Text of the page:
When your profits come from a high volume model business, that depends on very expensive tools, it is usual to discard niche products. This is why we have never seen a Chevrolet Corvette Shooting Brake until now, for example. But this is the moment you thank for the existence of specialist constructors such as Callaway and the fact that there are gearheads out there willing to have an exclusive and gorgeous car. Such as the Callaway Corvette AeroWagen.
The Package, as Callaway has named it, was announced in 2013, but took all this time to appear. And the explanation shows how busy Callaway has been these years. “We needed to gage the market, and frankly fit the project into our workload. We are a project oriented company and the work for the OEs must come first. So our time consuming internal projects get pushed to the right as the pressures of commerce accumulate. Our shops are now completely full of Z06 work, and it behooves us to build these cars with power and AeroWagens at the same time, so we have pushed the production to accommodate. The project has not been stuck in development. Simply there have been more urgent priorities”, Reeves Callaway, the company’s founder, told MotorChase. The Callaway GT3 program has been one of the projects that postponed the AeroWagen. And we perfectly understand why!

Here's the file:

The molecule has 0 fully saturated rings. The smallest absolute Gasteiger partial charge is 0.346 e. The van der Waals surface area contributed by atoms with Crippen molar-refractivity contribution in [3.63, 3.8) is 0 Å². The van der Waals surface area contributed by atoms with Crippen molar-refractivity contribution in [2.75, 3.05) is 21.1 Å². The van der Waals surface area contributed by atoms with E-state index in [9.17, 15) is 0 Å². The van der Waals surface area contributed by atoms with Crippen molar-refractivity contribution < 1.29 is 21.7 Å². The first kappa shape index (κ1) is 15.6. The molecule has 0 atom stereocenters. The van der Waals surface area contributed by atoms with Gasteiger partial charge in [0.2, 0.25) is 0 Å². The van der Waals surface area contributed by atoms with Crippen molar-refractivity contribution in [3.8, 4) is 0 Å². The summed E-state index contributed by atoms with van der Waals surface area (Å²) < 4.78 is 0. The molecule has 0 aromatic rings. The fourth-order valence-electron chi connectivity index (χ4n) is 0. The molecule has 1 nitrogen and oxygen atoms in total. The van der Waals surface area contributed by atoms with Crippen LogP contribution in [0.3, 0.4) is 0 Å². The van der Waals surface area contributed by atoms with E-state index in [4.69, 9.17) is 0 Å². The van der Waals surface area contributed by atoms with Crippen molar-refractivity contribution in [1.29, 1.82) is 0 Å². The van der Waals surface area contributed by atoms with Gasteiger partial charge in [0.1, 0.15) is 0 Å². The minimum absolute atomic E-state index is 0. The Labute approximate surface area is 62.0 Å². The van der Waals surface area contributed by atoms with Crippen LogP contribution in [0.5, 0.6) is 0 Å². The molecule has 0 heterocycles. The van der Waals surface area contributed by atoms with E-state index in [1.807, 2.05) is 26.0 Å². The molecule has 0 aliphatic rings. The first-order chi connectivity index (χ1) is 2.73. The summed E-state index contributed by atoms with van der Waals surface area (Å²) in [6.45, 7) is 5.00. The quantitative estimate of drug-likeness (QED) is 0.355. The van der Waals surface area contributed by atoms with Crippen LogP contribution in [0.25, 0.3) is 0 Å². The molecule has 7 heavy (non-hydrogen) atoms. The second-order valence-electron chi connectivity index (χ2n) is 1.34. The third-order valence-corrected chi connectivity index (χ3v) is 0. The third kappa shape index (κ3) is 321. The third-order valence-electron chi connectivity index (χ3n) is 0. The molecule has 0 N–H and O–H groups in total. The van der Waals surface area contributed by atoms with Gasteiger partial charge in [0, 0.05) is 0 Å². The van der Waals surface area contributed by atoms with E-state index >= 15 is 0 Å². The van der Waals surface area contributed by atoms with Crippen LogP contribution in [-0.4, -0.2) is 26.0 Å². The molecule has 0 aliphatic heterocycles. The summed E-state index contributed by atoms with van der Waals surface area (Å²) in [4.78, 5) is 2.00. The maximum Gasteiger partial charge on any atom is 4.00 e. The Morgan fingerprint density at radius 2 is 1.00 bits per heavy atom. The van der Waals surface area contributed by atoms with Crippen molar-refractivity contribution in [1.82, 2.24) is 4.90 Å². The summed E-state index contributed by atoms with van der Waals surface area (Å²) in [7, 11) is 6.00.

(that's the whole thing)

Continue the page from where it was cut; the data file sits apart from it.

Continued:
Any C7 Corvette Coupé can be converted into an AeroWagen. The donor car receives a carbon fiber composite structure that operates as a liftable hatch. It is produced as a one piece element and it grants access to the trunk like the original Corvette does. The advantage of the AeroWagen package is that it is a perfectly reversible installation. Check our video below with all angles of the AeroWagen.
There is no word on pricing yet. It would cost US$ 23,000 in 2013, but Reeves Callaway promises a much lower target price. “Pricing is expected to be less than US$ 15,000. We are happy to predict this lower price, still there are details to work out on paint and trim costs”, he told MotorChase.
The use of carbon fiber will allow the AeroWagen to weigh much less that such a package would imply. “We intend to begin production later this year and based on the level of interest, the AeroWagon will certainly fill a niche”, Chris Chessnoe, Callaway Program Manager, told MotorChase. We believe Callaway can count on a high level of demand. At least from MotorChase’s readers, always fond of station wagons and especially shooting brakes!